5. Oh 100% it is over compressed. That was kind of what I was going for though. The original composition has a constant like low brass stab that I used as inspiration for the kick, and in fact the kick is not a normal kick. The sample is called a box drum but it has such a nice transient. But the real idea behind the entire thing was to kind of go against Von Bolt's character traits. He is shall we say very traditional, and I thought it would be kind of fun to take his theme and compose it in a manner that was antithetical to his character but also had a level of superiority to it because he thinks (at least) that he is better than everyone else. Something along the lines, "Back in my day we'd _____." or "Get of my lawn you young whippersnapper!" But yeah as I was mixing this, I just started to turn everything up an extra notch, and when it wasn't gelling. I just kind of you know turned the threshold down and ratio up on my compressor and pressed a button that lifts the highs in the sidechain to compress those more. If I recall at times the compressor was pushing like -9 or -11dB. So, yeah you're not wrong that it is over compressed. But it is intentionally just a pinch above like most everything about it. I tried not to nuke it, but it is very much pushed rather hard.
  6. Even crazier too. There is only three remixes in total for Suikoden 2
  7. Oh bugger, I didn't check PRC That is okay though because I have an alternate. @Bundeslang Since this just started I have an alternate that I know for sure isn't on PRC and there is only one of the games tracks on OCR because I'm the one who did the only remix of the game. The Lawnmower Man's Virtual Reality/Cyber Run. https://www.vgmusic.com/music/console/nintendo/snes/lmmcbyrn.mid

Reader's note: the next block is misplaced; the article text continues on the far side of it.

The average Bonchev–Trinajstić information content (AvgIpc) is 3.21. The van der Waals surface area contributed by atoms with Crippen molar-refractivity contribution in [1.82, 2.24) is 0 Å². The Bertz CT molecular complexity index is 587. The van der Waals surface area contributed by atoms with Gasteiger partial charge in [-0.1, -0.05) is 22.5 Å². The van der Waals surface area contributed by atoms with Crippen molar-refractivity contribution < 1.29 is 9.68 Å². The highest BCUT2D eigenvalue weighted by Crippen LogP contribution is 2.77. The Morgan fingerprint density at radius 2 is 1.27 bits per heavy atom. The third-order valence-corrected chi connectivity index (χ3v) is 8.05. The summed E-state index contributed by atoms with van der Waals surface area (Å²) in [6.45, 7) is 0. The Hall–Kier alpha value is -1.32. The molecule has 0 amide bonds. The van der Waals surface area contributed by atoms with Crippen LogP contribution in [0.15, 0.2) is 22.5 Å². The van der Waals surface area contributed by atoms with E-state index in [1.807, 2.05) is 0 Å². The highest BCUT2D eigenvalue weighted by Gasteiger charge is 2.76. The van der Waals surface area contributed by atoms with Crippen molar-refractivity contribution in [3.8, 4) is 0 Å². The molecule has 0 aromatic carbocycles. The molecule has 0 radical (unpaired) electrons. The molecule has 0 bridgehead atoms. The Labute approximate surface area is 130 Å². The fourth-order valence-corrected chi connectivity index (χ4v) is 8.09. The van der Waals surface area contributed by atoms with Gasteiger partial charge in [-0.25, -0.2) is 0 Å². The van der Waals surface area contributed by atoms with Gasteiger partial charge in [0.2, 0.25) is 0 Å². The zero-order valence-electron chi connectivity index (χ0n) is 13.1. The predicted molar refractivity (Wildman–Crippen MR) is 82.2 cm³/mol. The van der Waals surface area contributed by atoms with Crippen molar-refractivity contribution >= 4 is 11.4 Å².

8. I'm not sure that what I'm cooking up will be Halloweeny enough, but I'm going to try a bit of a Psy-ish interpretation of it. Don't expect the best Psytrance, but it'll definitely be fun, and I'm going to try and creep it up a bit. So, oughta be fun.
  9. I think the judges did a pretty solid job of commenting on the composition part of things. So, I'll just leave my comments on the mixing aspect. You still have the problem of the overbearing bell in the intro with its super long sustain/reverb. Personally, I'd mask it with a chorus effect. At least that is what comes to my mind as an initial try. The issue here is that it is mainly a pure tone and those can be really annoying to listen to and deal with. It is just the sound that is the issue not what it is playing. The drums could definitely use some extra oomph as it were. If you want to keep the sound about the same but just have some extra to it try parallel compression. If you want a bit more color then you can use some buss compression on them. There is still some extra low mids in the track. Honestly, I think it is a combination of just too many instruments not being HPF'd high enough or at all. Let one key instrument hang out there rather than letting all of them. That is a really hard part of a mix to get right. Agree with the Judges though. Really awesome track under here
  10. Got something in. Sorry for the hiatus. After PRC443 I did actually remix Flight, but its currently in the judging queue. And then I jumped on SeeDs of Pandora album project and did a remix of Overture and Ride On. Finally, with all of that sorted out I'm hopefully back for just some lighthearted remixing fun.